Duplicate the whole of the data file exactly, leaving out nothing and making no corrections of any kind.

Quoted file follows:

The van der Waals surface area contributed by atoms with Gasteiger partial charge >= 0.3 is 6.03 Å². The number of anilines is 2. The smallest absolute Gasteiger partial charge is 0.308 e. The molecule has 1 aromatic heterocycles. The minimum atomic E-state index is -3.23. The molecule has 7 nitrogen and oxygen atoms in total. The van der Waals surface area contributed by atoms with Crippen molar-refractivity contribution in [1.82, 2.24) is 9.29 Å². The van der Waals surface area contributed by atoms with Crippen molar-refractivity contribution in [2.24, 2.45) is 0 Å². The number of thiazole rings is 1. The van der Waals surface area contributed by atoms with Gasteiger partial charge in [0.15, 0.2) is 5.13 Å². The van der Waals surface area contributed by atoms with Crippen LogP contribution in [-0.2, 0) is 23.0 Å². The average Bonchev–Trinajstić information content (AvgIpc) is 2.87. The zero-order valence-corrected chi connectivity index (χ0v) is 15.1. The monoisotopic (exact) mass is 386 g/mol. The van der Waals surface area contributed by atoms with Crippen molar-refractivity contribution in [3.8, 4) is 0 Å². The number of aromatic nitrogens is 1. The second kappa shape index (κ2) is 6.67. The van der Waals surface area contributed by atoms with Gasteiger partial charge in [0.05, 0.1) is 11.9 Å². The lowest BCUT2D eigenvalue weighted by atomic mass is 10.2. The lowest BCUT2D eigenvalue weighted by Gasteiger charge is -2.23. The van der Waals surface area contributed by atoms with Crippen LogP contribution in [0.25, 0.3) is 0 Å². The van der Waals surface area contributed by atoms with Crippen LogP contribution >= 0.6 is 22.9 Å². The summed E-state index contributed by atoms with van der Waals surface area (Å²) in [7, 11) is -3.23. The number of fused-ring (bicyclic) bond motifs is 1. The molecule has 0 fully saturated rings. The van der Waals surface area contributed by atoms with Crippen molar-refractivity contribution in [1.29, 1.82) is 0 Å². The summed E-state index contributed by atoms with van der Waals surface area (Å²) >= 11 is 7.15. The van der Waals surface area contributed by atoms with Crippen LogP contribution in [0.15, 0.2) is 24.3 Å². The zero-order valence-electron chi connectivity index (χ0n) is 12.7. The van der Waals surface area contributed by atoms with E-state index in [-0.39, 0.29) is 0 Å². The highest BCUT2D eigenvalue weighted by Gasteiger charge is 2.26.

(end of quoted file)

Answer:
The van der Waals surface area contributed by atoms with Gasteiger partial charge >= 0.3 is 6.03 Å². The number of anilines is 2. The smallest absolute Gasteiger partial charge is 0.308 e. The molecule has 1 aromatic heterocycles. The minimum atomic E-state index is -3.23. The molecule has 7 nitrogen and oxygen atoms in total. The van der Waals surface area contributed by atoms with Crippen molar-refractivity contribution in [1.82, 2.24) is 9.29 Å². The van der Waals surface area contributed by atoms with Crippen molar-refractivity contribution in [2.24, 2.45) is 0 Å². The number of thiazole rings is 1. The van der Waals surface area contributed by atoms with Gasteiger partial charge in [0.15, 0.2) is 5.13 Å². The van der Waals surface area contributed by atoms with Crippen LogP contribution in [-0.2, 0) is 23.0 Å². The average Bonchev–Trinajstić information content (AvgIpc) is 2.87. The zero-order valence-corrected chi connectivity index (χ0v) is 15.1. The monoisotopic (exact) mass is 386 g/mol. The van der Waals surface area contributed by atoms with Crippen molar-refractivity contribution in [3.8, 4) is 0 Å². The number of aromatic nitrogens is 1. The second kappa shape index (κ2) is 6.67. The van der Waals surface area contributed by atoms with Gasteiger partial charge in [0.05, 0.1) is 11.9 Å². The lowest BCUT2D eigenvalue weighted by atomic mass is 10.2. The lowest BCUT2D eigenvalue weighted by Gasteiger charge is -2.23. The van der Waals surface area contributed by atoms with Crippen LogP contribution in [0.25, 0.3) is 0 Å². The van der Waals surface area contributed by atoms with Crippen LogP contribution >= 0.6 is 22.9 Å². The summed E-state index contributed by atoms with van der Waals surface area (Å²) in [7, 11) is -3.23. The number of fused-ring (bicyclic) bond motifs is 1. The molecule has 0 fully saturated rings. The van der Waals surface area contributed by atoms with Crippen molar-refractivity contribution in [1.29, 1.82) is 0 Å². The summed E-state index contributed by atoms with van der Waals surface area (Å²) >= 11 is 7.15. The van der Waals surface area contributed by atoms with Crippen LogP contribution in [0.15, 0.2) is 24.3 Å². The zero-order valence-electron chi connectivity index (χ0n) is 12.7. The van der Waals surface area contributed by atoms with E-state index in [-0.39, 0.29) is 0 Å². The highest BCUT2D eigenvalue weighted by Gasteiger charge is 2.26.